Basic and Translational Research on Emerging RNA Viruses
As our world grows more interconnected and humans impinge on the few remaining wild habitats, infections caused by the accidental transmission of viruses from their natural animal hosts to humans are increasingly of concern. The unprecedented 2013–2015 Ebola virus disease epidemic in western Africa provides a particularly apt example. Few specific antiviral treatments are available for Ebola and other emerging agents, and our ability to develop them is challenged by a poor understanding of exactly how viruses co-opt our own cells at the molecular level.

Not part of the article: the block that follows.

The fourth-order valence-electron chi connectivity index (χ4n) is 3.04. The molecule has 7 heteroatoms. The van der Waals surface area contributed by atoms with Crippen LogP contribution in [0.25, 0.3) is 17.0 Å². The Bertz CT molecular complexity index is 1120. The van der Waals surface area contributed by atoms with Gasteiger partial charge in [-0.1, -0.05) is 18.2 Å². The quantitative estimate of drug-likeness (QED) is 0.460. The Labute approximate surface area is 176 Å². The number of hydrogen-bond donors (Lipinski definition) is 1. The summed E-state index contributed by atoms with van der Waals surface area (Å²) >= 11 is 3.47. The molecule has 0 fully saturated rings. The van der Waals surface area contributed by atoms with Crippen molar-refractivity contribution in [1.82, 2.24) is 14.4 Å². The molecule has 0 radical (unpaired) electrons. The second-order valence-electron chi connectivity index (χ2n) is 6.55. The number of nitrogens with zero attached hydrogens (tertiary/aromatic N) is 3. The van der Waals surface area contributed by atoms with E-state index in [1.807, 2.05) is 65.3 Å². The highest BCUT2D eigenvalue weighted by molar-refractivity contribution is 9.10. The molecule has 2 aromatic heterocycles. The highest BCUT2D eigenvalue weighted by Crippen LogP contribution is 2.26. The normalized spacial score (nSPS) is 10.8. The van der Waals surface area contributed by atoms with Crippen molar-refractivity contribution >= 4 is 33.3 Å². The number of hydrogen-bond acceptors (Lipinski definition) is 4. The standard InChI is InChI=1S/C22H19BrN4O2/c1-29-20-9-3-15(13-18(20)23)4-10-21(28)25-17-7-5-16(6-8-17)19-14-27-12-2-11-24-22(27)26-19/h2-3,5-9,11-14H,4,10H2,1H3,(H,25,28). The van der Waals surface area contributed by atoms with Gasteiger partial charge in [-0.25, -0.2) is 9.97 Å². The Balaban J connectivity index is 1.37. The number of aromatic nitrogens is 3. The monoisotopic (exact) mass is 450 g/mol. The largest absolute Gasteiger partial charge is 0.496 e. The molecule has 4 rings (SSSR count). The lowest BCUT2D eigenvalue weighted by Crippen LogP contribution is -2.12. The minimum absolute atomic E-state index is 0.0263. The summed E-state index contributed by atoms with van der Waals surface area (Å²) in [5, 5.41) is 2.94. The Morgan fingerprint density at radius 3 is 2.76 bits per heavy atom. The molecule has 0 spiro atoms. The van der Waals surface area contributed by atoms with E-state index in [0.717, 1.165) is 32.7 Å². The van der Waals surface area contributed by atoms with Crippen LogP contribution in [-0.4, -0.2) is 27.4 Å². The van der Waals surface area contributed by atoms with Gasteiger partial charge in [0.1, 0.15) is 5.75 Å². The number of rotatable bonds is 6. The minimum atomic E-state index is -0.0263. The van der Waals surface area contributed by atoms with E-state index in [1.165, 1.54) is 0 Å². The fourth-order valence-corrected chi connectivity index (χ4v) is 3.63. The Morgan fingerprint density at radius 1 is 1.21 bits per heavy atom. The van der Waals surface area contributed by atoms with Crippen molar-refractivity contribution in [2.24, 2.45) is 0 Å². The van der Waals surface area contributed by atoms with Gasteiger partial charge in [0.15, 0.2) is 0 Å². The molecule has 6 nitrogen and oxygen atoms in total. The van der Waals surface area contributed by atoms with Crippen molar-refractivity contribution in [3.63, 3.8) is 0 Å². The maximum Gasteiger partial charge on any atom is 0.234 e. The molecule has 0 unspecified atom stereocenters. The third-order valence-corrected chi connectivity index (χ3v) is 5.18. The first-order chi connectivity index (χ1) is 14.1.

The Chandran Lab at Einstein strives to understand this molecular warfare between virus and cell, and to apply what we learn to the development of antiviral treatments. Filoviruses, such as Ebola virus and Marburg virus, and hantaviruses, such as Sin Nombre virus and Hantaan virus, are major topics of study in our group. Working collaboratively with our partners on three continents, we have helped uncover critical host factors required for cell invasion by Ebola virus, including the long-sought viral receptor, Niemann-Pick C1 (NPC1). One of our recent interests is to decipher how genetic variation in host-encoded factors—in NPC1, for example—can influence the susceptibility of humans and animals to viral infection and the likelihood of animal-to-human 'host-jumping' events. Our ongoing efforts also include translational studies to develop anti-Ebola drugs, including small molecule and antibody therapeutics, targeting viral and host factors critical for infection.